Friday, February 11, 2005

Scammed

This morning at 915 am EST, I received a call on my office telephone from a man who claimed that he represented the Government Grant Information Center.

"Is this [my real life name]?" asked a lightly accented male voice on the other end of the line.

"Yes," I said, still exhausted from last night's never ending class and preoccupied with a paper that I was struggling to rewrite.

"Congratulations! I am mumble from the Government Grant Information Center. According to our records, you've always paid your taxes on time, so you have qualified to receive an $8,000 grant," his voice cut through my mental fog. Grant money? Taxes?

"Huh?" I said stupidly, wondering which grant I'd applied for that was actually being awarded to me and why they were calling me so early on a holiday morning when a snailmail award letter was standard protocol.

"Where are you from?" I asked. (Obviously, someone in this agency's granting office was on the verge of screwing up my perfect rejection record while simultaneously encouraging me to believe that I am not totally unemployable).

"The Government Grant Information Center," came the reply. I could hear the sound of many voices in the background as I tried to recall which grant I'd applied for from that agency, but I'd never even heard that name before. Even though I try to forget which universities I've applied to for tenure-track positions (and I often succeed until my rejection letters arrive), I make an effort to remember to whom I apply for grant money.

"Wha .. uh, I don't understand .. can you tell me again what this is about?" I was absolutely confused. I tried to concentrate on what he was saying and could hear the voices droning on in the background: This man works in a very busy office. Do grant agencies employ this many people? If so, then why didn't I also have a job there that pays a living wage?

The man, who had a mild Australian accent and was probably drop-dead gorgeous .. ooo, I'd bet he was a sailor with lovely (but not excessive) muscles .. repeated his generous offer. (I think he had an Australian accent, but I wasn't sure. I should have asked him to repeat the word "beer" several times so I could identify his accent with more certainty).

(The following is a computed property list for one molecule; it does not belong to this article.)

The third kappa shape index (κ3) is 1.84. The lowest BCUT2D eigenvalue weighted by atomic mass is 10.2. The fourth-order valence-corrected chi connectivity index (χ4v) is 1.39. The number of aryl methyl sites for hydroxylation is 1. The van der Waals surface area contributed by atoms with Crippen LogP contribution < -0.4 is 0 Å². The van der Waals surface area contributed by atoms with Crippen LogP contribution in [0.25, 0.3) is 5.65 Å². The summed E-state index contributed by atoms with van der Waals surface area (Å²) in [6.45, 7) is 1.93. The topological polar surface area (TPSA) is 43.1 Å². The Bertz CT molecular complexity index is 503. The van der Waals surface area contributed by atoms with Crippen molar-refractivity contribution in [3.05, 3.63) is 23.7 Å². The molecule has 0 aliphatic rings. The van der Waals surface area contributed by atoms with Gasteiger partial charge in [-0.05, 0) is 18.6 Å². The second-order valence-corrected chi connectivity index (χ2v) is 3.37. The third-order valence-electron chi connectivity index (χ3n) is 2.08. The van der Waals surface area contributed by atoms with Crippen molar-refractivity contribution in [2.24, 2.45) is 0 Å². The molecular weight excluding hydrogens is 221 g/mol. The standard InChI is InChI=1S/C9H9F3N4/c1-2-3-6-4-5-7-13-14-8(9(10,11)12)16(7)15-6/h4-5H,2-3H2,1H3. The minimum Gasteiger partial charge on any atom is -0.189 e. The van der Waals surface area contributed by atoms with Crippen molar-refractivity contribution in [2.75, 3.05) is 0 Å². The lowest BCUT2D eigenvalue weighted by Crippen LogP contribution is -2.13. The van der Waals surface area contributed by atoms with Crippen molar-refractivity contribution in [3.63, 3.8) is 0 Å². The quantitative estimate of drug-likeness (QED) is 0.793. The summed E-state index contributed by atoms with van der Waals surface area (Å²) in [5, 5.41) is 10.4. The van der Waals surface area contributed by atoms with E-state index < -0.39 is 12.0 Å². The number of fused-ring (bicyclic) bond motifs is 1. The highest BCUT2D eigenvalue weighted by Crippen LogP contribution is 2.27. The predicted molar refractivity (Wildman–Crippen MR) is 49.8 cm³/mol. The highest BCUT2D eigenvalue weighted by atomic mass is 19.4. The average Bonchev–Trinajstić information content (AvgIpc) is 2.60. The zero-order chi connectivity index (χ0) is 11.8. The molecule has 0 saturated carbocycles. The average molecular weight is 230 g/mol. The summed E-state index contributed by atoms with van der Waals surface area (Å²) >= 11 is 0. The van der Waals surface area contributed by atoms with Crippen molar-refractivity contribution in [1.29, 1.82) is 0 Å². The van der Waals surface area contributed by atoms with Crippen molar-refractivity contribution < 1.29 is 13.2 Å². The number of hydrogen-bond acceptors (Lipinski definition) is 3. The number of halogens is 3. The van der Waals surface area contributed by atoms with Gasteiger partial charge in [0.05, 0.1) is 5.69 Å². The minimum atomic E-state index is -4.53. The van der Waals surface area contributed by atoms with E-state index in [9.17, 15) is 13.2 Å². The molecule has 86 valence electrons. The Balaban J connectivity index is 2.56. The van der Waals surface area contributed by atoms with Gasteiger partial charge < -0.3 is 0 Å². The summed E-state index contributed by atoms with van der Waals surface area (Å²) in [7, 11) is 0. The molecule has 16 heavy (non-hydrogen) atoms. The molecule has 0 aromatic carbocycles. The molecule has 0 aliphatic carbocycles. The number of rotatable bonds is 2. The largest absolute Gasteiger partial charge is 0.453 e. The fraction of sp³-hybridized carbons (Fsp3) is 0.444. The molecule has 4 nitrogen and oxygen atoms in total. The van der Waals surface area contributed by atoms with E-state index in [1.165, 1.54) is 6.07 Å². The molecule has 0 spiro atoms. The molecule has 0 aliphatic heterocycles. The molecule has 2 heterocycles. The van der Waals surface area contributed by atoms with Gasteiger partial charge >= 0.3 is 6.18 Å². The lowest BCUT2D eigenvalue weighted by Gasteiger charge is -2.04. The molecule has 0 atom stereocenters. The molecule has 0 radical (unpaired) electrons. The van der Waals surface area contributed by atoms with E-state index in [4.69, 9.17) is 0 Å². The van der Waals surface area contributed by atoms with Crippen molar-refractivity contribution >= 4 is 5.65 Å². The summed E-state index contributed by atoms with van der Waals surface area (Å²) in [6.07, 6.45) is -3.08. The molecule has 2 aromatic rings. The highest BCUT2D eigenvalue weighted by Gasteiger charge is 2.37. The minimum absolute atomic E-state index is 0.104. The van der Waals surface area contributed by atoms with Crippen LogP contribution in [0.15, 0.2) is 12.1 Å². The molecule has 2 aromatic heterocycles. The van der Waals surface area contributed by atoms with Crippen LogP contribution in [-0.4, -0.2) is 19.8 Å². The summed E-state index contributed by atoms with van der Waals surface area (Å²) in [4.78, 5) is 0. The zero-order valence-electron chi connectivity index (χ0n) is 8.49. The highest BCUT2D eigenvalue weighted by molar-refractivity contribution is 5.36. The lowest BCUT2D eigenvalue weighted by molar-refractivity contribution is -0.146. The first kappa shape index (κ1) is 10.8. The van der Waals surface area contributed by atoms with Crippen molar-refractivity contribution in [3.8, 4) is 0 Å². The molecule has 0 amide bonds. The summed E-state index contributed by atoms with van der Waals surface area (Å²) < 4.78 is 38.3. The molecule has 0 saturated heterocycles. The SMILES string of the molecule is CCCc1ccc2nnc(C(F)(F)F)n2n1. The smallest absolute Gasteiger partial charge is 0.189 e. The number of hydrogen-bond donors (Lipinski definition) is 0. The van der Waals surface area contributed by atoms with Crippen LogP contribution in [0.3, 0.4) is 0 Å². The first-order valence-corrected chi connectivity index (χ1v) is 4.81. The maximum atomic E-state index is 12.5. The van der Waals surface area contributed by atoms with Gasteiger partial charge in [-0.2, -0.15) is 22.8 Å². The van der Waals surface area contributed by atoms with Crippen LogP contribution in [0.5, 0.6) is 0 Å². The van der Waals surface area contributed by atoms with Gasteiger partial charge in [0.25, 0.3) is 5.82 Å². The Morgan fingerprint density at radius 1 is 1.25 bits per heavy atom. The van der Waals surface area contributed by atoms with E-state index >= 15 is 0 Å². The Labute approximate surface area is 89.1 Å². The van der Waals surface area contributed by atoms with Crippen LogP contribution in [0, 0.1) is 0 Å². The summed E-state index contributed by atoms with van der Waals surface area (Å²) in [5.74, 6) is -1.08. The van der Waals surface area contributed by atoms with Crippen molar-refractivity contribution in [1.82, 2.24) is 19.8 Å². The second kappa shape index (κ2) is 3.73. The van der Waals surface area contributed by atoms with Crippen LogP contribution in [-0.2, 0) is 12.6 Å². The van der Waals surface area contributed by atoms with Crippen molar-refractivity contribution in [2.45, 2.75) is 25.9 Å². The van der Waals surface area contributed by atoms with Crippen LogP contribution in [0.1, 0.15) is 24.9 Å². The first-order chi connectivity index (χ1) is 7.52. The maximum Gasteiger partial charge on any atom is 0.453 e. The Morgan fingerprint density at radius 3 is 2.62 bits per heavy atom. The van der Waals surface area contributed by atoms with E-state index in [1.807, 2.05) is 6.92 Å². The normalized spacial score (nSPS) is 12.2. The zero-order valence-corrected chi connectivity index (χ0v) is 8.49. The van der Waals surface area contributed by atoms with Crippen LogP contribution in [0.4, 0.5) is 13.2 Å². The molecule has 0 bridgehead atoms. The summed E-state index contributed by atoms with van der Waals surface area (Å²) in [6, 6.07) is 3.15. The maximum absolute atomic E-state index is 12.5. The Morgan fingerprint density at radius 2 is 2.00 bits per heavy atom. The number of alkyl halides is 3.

I could still hear many voices, including female voices, chattering in the background. Hrm, these voices sounded like .. a telemarketing office! My vision of the tall and lean Australian sailor lounging in his underwear while talking to me on the phone suddenly popped like a balloon and was replaced by a short, smelly man with a beefy hand wrapped around a filthy telephone receiver, fingers still greasy from eating a supersized order of McDonald's french fries and a belly that swelled over his belt buckle like a new and very hairy life form.

"Yeah, right! Is this for real? The government doesn't reward people for being good, the government locks people up for being bad," I informed my caller, feeling my alter-ego, Xena, Warrior Princess, begin to stir.

"That's not true. Which government are you talking about?" He asked politely, sounding genuinely interested for the first time since he'd called.

"MY government, the one with George Bush in the White House," I snapped at him. "Which government are YOU talking about?" This guy must be really stupid. Xena, Warrior Princess, was wide awake now, but I resisted the urge to launch my diatribe about short overpaid bullies with bombs, and about Abu Ghraib and the cute little American prison in Cuba used for storing accused Al Qaeda terrorists until their due date had passed.

I was suddenly amused that I was arguing politics on the phone with a total stranger. He wisely changed the subject after a brief, uncomfortable silence. "Can we send the information to you at [my mailing address]?"